Later on Peter, Edmund, Lucy, and the two beavers meet up with Father Christmas. This was another part I was afraid they would cut out, because all in all he is not completely necessary to the story. I was glad they did not have him in a jolly red suit, but instead in an old-fashioned massive brown tunic – as one critic put it, “the pre coca-cola Santa Claus.” He gives the gifts to each of the children, which will prove most useful later. The children then move on and soon encounter the wolves at a breathtaking waterfall sequence, that though not in the book, fits very nicely into everything. During this whole time we have steadily seen springtime appear, which is done quite wonderfully.

Soon the children meet Aslan, the most magnificent CG creation I have ever seen, better than Gollum, better than Yoda….just better. Voiced by Liam Neeson, the magnificent Lion towers over ever scene he is in, instilling in the viewer a sense of awe and wonder. He is much bigger than a normal lion, making him all the more imposing. His mane is beautiful, his fur is exquisite, and when he speaks his whole body moves in correspondence to that speech, making it all the more life-like. Aslan is undoubtedly my favorite character in the movie.

Then Edmund is reunited with his family, and what I liked about this was that the beaver mentioned that Edmund, “betrayed” Aslan. Up until this point in the movie the word, “betrayed” had never been mentioned, but I am glad they did so because it shows more clearly the parallel between Edmund and Judas, Edmund betraying Aslan as Judas betrayed Jesus. Very powerful. But then the white witch demands Edmund’s blood, claiming that betrayers belong to her. Aslan chooses to sacrifice himself for Edmund, and in doing so, sacrificing himself for all of Narnia, including the wicked minions of the white witch, who chant out that they want him dead, just as the mob did against Jesus when they shouted, “CRUCIFY!” What I liked about Aslan’s death scene was that Aslan went completely willingly, not trying in any way to stop what they did to him. I was afraid they would try to put some tremendous struggle there in which Aslan kicks some goblin butt, but no, they didn’t, further emphasizing the parallels between Jesus and Aslan. At one point, Susan and Lucy, staring on at everything, shake their heads in wonder, and one of them says, “Why doesn’t he do anything?” This shows how Aslan could have done something, but didn’t. He could easily have destroyed every last one of the bad guys, but he doesn’t. He accepts his fate, for he knows that it must be done.

Of course, soon after this, he is resurrected, in a scene of very powerful emotion. I was a little sad, though, that the great cracking of the Stone Table was so mute as it is in the movie. It is simply a small shudder of the Earth, and then Lucy and Susan turn around to see the table cracked, and Aslan stepping forth. Then they journey off to the white witch’s castle to free all the stone creatures, intercut with scenes of the final battle where Edmund and Peter are fighting. Another thing that is different from the books here is that Aslan, while running to the castle, takes great leaps and bounds, whereas in the movie, he just runs, which, though slightly disappointing, does not negatively affect the movie in any way.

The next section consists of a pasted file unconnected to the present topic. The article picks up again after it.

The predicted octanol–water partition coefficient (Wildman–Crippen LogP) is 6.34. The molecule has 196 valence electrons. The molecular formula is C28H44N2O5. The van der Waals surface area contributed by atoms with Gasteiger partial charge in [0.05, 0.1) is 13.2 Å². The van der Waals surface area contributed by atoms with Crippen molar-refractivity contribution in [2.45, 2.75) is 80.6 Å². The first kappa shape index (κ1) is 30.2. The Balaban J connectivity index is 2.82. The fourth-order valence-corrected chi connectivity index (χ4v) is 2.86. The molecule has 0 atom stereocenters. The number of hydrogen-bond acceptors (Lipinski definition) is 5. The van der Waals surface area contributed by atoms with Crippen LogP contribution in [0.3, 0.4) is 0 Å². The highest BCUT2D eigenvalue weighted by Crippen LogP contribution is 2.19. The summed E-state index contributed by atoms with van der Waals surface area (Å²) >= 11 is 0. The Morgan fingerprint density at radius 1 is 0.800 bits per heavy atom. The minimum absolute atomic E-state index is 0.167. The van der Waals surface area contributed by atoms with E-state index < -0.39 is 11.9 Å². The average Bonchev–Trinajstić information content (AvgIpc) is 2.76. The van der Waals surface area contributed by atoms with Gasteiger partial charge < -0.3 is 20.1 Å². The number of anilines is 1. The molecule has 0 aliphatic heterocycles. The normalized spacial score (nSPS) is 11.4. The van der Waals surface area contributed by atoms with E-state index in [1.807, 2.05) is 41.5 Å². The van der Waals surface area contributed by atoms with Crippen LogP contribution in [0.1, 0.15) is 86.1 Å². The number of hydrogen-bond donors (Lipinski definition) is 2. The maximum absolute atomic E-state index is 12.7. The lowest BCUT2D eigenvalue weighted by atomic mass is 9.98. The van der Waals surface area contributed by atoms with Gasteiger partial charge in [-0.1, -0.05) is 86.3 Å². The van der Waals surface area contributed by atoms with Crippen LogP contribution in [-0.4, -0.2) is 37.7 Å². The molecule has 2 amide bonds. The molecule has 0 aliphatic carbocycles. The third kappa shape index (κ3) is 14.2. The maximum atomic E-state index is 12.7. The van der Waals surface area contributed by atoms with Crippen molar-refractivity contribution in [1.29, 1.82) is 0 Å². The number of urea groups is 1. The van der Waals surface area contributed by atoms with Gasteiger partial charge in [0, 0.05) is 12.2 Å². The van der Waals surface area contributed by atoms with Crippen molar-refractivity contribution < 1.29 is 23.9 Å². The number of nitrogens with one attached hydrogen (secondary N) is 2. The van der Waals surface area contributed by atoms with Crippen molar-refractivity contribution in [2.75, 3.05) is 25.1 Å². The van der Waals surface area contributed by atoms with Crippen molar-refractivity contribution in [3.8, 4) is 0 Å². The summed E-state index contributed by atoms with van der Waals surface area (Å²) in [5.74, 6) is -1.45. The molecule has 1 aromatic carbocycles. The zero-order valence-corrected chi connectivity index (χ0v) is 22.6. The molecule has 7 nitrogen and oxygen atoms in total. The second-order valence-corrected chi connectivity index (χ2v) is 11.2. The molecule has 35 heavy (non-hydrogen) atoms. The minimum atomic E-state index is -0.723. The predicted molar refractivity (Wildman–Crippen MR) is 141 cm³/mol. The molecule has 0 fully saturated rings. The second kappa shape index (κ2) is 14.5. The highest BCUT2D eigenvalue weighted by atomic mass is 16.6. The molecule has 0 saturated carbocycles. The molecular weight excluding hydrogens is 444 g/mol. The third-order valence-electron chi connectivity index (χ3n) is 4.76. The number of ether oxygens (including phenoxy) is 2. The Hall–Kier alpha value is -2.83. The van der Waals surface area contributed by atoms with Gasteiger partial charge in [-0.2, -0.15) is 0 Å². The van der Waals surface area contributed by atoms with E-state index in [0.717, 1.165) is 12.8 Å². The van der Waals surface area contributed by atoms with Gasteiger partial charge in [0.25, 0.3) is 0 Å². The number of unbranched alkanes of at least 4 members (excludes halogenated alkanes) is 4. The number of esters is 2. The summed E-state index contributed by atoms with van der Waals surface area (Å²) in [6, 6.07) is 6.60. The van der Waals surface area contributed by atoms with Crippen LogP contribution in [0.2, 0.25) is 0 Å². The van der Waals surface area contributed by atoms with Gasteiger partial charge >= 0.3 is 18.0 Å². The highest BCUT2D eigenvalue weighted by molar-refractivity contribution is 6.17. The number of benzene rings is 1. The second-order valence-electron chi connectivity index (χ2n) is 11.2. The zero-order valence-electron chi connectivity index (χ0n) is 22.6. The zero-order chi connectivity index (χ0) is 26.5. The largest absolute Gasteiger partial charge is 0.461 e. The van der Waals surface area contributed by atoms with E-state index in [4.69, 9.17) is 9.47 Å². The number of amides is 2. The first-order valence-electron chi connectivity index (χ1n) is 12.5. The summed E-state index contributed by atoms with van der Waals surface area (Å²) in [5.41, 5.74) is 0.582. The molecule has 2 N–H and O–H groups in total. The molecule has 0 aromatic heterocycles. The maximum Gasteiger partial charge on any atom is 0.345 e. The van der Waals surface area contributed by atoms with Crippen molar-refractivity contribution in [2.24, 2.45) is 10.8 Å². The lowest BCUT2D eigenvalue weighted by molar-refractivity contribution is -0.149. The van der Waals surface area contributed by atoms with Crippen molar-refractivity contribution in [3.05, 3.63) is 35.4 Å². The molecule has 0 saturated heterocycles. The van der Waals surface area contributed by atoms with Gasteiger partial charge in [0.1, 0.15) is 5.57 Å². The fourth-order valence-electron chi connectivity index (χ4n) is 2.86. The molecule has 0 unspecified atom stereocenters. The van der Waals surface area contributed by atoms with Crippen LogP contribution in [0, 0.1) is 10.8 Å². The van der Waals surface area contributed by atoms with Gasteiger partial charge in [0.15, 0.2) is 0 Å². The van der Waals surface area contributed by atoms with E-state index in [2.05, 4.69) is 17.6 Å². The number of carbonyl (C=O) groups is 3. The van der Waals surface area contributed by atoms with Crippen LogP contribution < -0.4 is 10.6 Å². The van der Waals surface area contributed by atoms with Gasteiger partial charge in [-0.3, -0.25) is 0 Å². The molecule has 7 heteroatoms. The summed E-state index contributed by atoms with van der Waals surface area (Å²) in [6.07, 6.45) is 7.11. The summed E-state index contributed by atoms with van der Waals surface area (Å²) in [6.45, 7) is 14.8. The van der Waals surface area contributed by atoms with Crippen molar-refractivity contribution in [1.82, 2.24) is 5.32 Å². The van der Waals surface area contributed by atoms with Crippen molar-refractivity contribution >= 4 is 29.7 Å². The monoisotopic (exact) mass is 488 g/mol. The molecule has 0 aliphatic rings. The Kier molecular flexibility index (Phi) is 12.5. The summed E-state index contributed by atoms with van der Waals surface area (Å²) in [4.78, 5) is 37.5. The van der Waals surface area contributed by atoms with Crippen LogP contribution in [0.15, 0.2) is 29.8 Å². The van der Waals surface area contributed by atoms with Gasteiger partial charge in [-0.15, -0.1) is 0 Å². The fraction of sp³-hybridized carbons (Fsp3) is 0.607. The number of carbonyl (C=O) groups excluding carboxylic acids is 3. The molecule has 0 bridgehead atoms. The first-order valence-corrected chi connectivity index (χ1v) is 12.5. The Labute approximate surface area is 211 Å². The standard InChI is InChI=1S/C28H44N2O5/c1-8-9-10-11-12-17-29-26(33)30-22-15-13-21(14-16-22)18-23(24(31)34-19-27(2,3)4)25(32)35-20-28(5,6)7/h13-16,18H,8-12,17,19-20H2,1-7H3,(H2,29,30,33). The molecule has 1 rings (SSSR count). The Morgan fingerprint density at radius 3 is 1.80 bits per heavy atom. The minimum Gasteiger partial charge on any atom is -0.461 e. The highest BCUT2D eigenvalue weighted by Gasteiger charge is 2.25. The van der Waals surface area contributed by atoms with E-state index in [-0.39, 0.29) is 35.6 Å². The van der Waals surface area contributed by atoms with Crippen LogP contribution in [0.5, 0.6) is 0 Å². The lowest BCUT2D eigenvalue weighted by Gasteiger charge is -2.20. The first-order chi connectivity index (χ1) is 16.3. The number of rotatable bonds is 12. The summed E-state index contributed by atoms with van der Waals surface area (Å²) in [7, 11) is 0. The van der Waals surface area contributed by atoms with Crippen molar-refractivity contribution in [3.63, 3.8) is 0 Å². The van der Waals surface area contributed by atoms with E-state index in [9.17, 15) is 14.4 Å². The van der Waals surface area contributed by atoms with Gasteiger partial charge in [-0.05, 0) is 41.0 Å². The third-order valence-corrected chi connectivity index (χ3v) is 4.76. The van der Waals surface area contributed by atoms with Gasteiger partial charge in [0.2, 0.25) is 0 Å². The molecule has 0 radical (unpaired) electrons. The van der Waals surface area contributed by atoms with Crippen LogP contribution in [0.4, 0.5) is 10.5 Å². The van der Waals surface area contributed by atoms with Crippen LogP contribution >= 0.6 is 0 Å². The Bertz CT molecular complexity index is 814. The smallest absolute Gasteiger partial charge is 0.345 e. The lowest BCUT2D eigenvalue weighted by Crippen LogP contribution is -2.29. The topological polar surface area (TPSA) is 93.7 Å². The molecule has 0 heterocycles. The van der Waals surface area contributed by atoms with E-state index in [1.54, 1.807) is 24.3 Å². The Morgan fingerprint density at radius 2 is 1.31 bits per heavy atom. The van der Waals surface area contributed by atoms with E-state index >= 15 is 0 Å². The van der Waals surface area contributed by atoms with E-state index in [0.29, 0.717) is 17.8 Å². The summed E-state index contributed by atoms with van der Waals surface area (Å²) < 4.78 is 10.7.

The climactic battle scene is a magnificent special effects achievement, nearly on par with Lord of the Rings, though of course not as intense, as it is rated PG. The visuals, though, are breath-taking, and not disappointing in the least. Right before the clash, everything falls silent, except for the sound of a steady heartbeat….and then, everything dissolves into chaos as the armies of light and darkness ram into each other. This scene is one of the best in the movie, and even though it is not described in such detail in Lewis’s book, it is still a wonderful addition. Another great part of this scene is the sword fight between Peter and the white witch – and I was quite glad they did not over-simplify the witch’s moves to compensate for a younger actor’s inability to sword fight. The sword fight was heart-stopping and wonderful, and the part where Edmund destroys the white witch’s wand in a flash of blue brilliance was breathtaking. Finally, though, Aslan kills the white witch, and then he and Lucy go around the battlefield to heal the wounded, after Lucy, of course, heals Edmund. This was a place that could have used a bit more of “Edmund’s dead!”, instead of Lucy just reaching right for her vial. It is still a very tender moment, though, in the movie. Another part that slight annoyed me was the way Peter’s sword, at times, looked like it wobbled a bit too much – it did not have the majesty of the swords that you see in Lord of the Rings, though this was probably due to the fact that it was a younger actor holding a smaller sword.

As we see Aslan and Lucy running off to heal people, we make a fast-forward run to several days later at Caer Paravel, where Peter, Edmund, Susan, and Lucy, all are being crowned kings and queens of Narnia, and Aslan says those immortal words, “Once a king or queen of Narnia, always a king or queen.” Fast-forward some twenty years or so, and we see them, much older, chasing a white stag, then finding their old lamppost, which apparently they’d completely forgotten about. A few minutes later they are back in the spare room with the wardrobe, with Peter saying sheepishly to the professor, “You wouldn’t believe us if we’d told you.”

The professor, with a coy smile on his face, says, “Try me.”

A brief epilogue comes after a couple of minues of credits, where the professor is talking to Lucy about how “Narnia always comes when you least expect it”, clearly setting the stage for the next book in the series.

The Chronicles of Narnia: The Lion, the Witch, and the Wardrobe, is a fantastical film that will stand the test of time as one of the greatest movie-book adaptations ever made, right alongside with Harry Potter and Lord of the Rings. It is a movie that arrests our hearts with its brilliance, ensnares our minds with its cleverness, and captures our imaginations with its wonder. Undoubtedly the best film so far this year, surpassing Harry Potter 4, and Episode III by miles. A wonderful adaptation of CS Lewis’s classic, this is a film that is for anybody who has read the books, and for anyone who has is just looking for a darn good fantasy. Go see this movie. You’ll love it.